The average Brit spends over an hour a week engaged in the vexatious business of queuing. From the post office to the pub toilet, standing in line to wait a turn is a stoically accepted yet deeply frustrating part of daily life. But within a vast organisation like the NHS, queues are more than just…
The average Brit spends over an hour a week engaged in the vexatious business of queuing. From the post office to the pub toilet, standing in line to wait a turn is a stoically accepted yet deeply frustrating part of daily life. But within a vast organisation like the NHS, queues are more than just irksome. They have huge knock-on effects on cost, efficiency, service delivery and patient satisfaction. And when it comes to meeting NHS targets, queues carry huge political and emotional clout.
There’s a century old scientific toolkit that explains the complex nature of how queues behave and how to manage them. Queuing Theory has already been successfully used in industries including telecommunication and traffic management. The healthcare industry has already employed it to improve bed occupancy rates and predict waiting times by calculating the properties of particular queues, plotting their path and simulating how changes in speed of service for example can impact on delivery of care.
Yet in a climate where NHS targets are under intense scrutiny and the spotlight is on the patient experience, an interesting and important question has emerged. How will the drive to cut waiting times impact on hospital staff in terms of their satisfaction and performance?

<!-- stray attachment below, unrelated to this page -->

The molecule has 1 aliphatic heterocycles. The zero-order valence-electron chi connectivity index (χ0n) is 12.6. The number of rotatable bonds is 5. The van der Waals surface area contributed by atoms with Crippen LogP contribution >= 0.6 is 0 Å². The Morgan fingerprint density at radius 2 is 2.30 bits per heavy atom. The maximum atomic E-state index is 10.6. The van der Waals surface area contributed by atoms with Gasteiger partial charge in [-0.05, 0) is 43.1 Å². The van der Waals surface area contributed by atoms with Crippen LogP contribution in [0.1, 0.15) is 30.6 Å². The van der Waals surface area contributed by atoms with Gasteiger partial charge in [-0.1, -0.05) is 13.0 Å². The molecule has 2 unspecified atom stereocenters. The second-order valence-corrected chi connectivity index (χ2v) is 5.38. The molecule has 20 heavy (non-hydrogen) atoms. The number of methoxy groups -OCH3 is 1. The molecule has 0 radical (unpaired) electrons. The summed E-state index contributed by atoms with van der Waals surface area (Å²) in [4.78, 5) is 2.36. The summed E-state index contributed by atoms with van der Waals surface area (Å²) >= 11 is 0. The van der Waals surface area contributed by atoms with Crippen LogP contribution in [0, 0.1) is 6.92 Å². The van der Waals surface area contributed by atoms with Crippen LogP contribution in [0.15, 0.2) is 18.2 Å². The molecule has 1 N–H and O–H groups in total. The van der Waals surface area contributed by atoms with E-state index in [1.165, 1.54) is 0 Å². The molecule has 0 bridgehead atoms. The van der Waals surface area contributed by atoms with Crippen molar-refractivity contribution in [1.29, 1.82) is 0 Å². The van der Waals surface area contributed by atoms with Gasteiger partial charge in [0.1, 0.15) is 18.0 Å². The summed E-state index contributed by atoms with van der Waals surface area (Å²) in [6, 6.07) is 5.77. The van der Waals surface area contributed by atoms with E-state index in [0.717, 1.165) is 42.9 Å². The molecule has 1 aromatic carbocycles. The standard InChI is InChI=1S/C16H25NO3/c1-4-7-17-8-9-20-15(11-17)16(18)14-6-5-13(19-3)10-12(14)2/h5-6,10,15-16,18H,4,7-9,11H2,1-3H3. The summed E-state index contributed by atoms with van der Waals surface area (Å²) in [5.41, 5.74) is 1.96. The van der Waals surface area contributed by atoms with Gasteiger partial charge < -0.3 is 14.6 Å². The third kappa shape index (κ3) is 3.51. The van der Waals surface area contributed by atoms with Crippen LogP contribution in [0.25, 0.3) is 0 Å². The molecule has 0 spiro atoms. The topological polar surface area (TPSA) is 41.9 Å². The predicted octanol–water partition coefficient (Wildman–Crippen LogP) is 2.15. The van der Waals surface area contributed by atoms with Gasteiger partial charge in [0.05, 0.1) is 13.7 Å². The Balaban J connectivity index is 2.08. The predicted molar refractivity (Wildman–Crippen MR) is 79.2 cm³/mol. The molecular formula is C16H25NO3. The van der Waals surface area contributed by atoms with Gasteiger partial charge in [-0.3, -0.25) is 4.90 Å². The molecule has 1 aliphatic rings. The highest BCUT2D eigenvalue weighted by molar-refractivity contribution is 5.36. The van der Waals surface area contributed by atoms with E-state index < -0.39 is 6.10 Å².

The healthcare delivery process is traditionally thought of as being made up of two separate aspects of care; the patient side and the staff side. But we’re now exploring how policies or targets applied to one side of care without the full consideration of the implications for the other, may have significant unintended consequences.
We already know that improving the queuing experience results in more satisfied patients. However consider the flip side of cutting waiting times, which may put staff under increased pressure, decreasing their satisfaction by raising stress levels and ultimately compromising quality of care. Our approach has been motivated by the fact that the ideal of shaping healthcare provision around patients’ needs and preferences must recognise the demand this places on staff resources and the risk to quality when staff are stressed.
We are proposing to use Queueing Theory for the first time to investigate the effects of reduced waiting times on both patient and staff satisfaction levels. We aim to challenge the existing view, and to gain a better understanding of where the tipping point lies and how to avoid any unintended erosion of care. Our approach is just a start, but the way in which we have connected models of patient waiting and the use of staff time enables us to develop more sophisticated models that can be dropped in later on.
And our findings? Well, it looks like there is a ‘sweet spot’ where staff are satisfied by the quality of the job they can do and the time it takes, and patients are satisfied that they are receiving timely care without being rushed through the process.
So what will a better understanding of the relationship between the satisfaction of staff and that of patients mean? The aim is to mould more realistic expectations of healthcare systems and their performance or non-performance. It should also make it possible to know the extent to which increasing patient satisfaction by cutting waiting times may be pursued in a system with limited resources.
Dr. Alexander Komashie is Research Associate, Engineering Design Centre (EDC) University of Cambridge
If you want to know more, you can find the paper here An Integrated Model of Patient and Staff Satisfaction Using Queuing Theory Alexander Komashie, Ali Mousavi, P. John Clarkson, Terry Young)